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Angela Merkel defended democracy against populism. She also fueled its rise | View

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Angela Merkel defended democracy against populism. She also fueled its rise | View

German Chancellor Angela Merkel
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By Emily Schultheis

When German Chancellor Angela Merkel announced this week that she would not seek another term in office, one line from her speech was particularly resonant: “I wasn’t born a chancellor,” she said, “and I never forgot this.”

It would have sounded peculiar coming from anyone else, but for Merkel the sentiment made complete sense. She may not have been born chancellor, but it’s difficult to imagine a time before the 64-year-old was such a dominant force in German and eventually international politics. Merkel took office as Germany’s first female chancellor in 2005, more than 13 years ago; her tenure has spanned, among other things, a global financial crisis, a massive influx of refugees and the renewed rise of right-wing populism in Europe.

As Germany and the world contemplate the coming post-Merkel era — known in German as Merkeldämmerung, or “the twilight of Merkel” — analyzing her legacy is ultimately a complicated and contradictory undertaking. Merkel was long seen as a steady hand in turbulent times, a politically invincible force that helped shape the politics and economy of her country as well as the direction of the European Union. But as Europe faces new political headwinds, the German leader is no longer seen as quite so invincible. In fact, her actions, particularly with regard to the refugee crisis in 2015, have contributed to today’s unstable political environment.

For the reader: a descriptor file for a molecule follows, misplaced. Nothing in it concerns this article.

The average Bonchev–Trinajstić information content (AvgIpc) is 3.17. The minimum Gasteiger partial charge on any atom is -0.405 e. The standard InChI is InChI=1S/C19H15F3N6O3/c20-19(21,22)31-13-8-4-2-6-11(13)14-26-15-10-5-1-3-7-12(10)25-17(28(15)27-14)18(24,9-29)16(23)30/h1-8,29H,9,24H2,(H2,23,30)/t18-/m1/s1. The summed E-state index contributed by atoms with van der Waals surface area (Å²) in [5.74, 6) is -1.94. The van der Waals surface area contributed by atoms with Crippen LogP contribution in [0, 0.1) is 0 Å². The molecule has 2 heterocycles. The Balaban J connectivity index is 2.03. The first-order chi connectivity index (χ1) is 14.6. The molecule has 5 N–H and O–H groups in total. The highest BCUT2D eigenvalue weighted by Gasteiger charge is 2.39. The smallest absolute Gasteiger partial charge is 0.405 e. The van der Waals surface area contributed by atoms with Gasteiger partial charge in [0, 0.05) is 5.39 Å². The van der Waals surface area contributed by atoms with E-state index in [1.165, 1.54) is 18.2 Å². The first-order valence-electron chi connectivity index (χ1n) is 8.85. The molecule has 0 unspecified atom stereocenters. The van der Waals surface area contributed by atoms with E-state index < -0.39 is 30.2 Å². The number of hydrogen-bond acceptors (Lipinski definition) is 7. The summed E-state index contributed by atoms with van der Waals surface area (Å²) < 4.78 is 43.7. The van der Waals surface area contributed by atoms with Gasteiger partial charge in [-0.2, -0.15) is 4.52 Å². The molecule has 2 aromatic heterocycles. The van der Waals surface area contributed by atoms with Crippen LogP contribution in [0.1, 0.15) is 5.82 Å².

In other words, will history remember Merkel as the woman who helped build the current liberal world order or someone whose decisions have put it in jeopardy? Or both?

Will history remember Merkel as the woman who helped build the current liberal world order or someone whose decisions have put it in jeopardy? Or both?

Emily Schultheis Freelance journalist based in Berlin

Despite initially cultivating an uncontroversial and non-ideological image, Merkel has managed to become a deeply polarizing figure both at home and abroad. To one group of people, she is the comforting figure Mutti, or “mother.” She’s the “Queen of Europe,” who helped Germany weather the post-2008 recession and took it to new heights of economic prosperity. And she is the last woman standing in the liberal world order, a bulwark for liberal democracy who’s been forced to repeatedly defend its institutions in the age of Brexit and Donald Trump.

To her detractors, though, Merkel is someone whose legacy will forever be defined by her decision to allow morethan one million refugees to enter Germany in 2015 and 2016, paving the way for the rise of the far-right Alternative for Germany (AfD). To these critics — including, perhaps most vocally, Trump — she represents open-border immigration policies gone wrong, the misguided executive who opened the door to a new wave of chaos and crime.